Hamodia, the “Daily Newspaper of Torah Jewry” recently published an interview with Supreme Court Justice Antonin Scalia.
As you might expect, he had a lot of ridiculous things to say about church/state separation:
I have been here for a long time now — 23 years. In that time, I think the Court has become more receptive to the needs of religious practice. We have allowed government practices that favor religion, practices to which, in the 60s and 70s, we were quite hostile. Earlier we weren’t hostile. When I was in elementary school in Queens you were able to get out early on Wednesdays for religious instruction. In the early 1950s the ACLU challenged this as violating the Establishment Clause but William O. Douglas wrote an opinion that said, “We are a religious people whose institutions presuppose a Supreme Being… When the state encourages religious instruction or cooperates with religious authorities by adjusting the schedule of public events to sectarian needs, it follows the best of our traditions.”
A decade later the Court changed its mind and adopted the so-called principle of neutrality — which states that the government cannot favor religion over non-religion. This is not an accurate representation of what Americans believe. The Court itself has contradicted that principle a number of times — including the case approving tax exemptions for houses of worship (Walz v. Tax Commission) and cases approving paid chaplains in state and federal legislatures. More recently we have allowed the Ten Commandments on the grounds of the Texas State Legislature. I think we have been moving back towards what the American Constitution provided.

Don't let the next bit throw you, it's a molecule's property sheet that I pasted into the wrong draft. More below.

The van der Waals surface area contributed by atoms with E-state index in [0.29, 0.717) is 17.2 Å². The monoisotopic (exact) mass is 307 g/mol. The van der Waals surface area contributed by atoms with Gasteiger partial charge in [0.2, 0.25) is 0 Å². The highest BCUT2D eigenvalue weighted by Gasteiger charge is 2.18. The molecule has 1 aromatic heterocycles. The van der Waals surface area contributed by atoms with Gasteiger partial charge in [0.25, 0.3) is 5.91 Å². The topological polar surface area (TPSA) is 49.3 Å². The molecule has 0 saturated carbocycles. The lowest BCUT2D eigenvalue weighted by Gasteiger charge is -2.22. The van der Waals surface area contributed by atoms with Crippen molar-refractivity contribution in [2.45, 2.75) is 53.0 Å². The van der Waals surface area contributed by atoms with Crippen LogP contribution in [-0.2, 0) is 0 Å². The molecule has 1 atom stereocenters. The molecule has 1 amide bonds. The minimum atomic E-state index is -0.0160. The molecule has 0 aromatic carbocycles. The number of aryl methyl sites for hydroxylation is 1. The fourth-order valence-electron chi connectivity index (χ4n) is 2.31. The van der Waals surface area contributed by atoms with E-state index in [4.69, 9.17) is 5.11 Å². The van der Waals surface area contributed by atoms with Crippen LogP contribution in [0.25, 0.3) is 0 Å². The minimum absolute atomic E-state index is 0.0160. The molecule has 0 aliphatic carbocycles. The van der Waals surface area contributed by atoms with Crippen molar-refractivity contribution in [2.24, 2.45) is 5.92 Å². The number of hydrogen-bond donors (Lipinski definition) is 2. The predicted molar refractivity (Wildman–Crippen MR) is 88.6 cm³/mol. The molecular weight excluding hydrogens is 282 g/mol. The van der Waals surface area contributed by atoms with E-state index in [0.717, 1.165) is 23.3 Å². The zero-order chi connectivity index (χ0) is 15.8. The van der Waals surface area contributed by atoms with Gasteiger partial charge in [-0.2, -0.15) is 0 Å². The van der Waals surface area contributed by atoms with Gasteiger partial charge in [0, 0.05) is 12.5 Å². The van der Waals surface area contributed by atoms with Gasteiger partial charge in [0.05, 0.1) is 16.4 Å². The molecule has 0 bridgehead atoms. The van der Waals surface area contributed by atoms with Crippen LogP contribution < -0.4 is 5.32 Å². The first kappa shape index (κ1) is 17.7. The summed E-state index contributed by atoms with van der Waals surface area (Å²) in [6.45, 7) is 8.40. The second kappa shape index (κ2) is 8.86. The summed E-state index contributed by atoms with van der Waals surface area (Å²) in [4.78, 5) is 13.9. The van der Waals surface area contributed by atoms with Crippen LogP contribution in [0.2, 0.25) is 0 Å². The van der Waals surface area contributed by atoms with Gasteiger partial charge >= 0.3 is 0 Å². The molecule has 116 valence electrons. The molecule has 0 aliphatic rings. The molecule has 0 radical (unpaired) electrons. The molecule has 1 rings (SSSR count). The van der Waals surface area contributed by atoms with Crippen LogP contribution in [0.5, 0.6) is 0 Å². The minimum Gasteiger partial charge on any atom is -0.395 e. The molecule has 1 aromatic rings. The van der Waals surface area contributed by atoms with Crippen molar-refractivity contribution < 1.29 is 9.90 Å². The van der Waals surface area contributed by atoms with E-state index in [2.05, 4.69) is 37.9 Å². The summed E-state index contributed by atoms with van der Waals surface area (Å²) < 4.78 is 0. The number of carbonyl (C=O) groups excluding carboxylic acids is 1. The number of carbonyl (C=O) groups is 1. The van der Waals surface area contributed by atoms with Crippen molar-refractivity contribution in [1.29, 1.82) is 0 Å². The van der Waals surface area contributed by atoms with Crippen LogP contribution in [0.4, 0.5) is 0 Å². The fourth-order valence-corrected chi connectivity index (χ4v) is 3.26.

… Whatever the Establishment Clause means, it certainly does not mean that government cannot accommodate religion, and indeed favor religion. My court has a series of opinions that say that the Constitution requires neutrality on the part of the government, not just between denominations, not just between Protestants, Jews and Catholics, but neutrality between religion and non-religion. I do not believe that. That is not the American tradition.
One major problem with all this, though, is that the founders of our country were not Christian in the way politicians are today. Many of them believed in a “god” only in a broad sense. No god answered their prayers or spoke directly to them.
I have a hard time believing the founders would want Ten Commandments monuments placed in public squares or churches getting tax exemptions.
Those of you who are better versed in the law can probably add a lot more to this discussion. Feel free to throw in your thoughts.
(Thanks to Christina for the link!)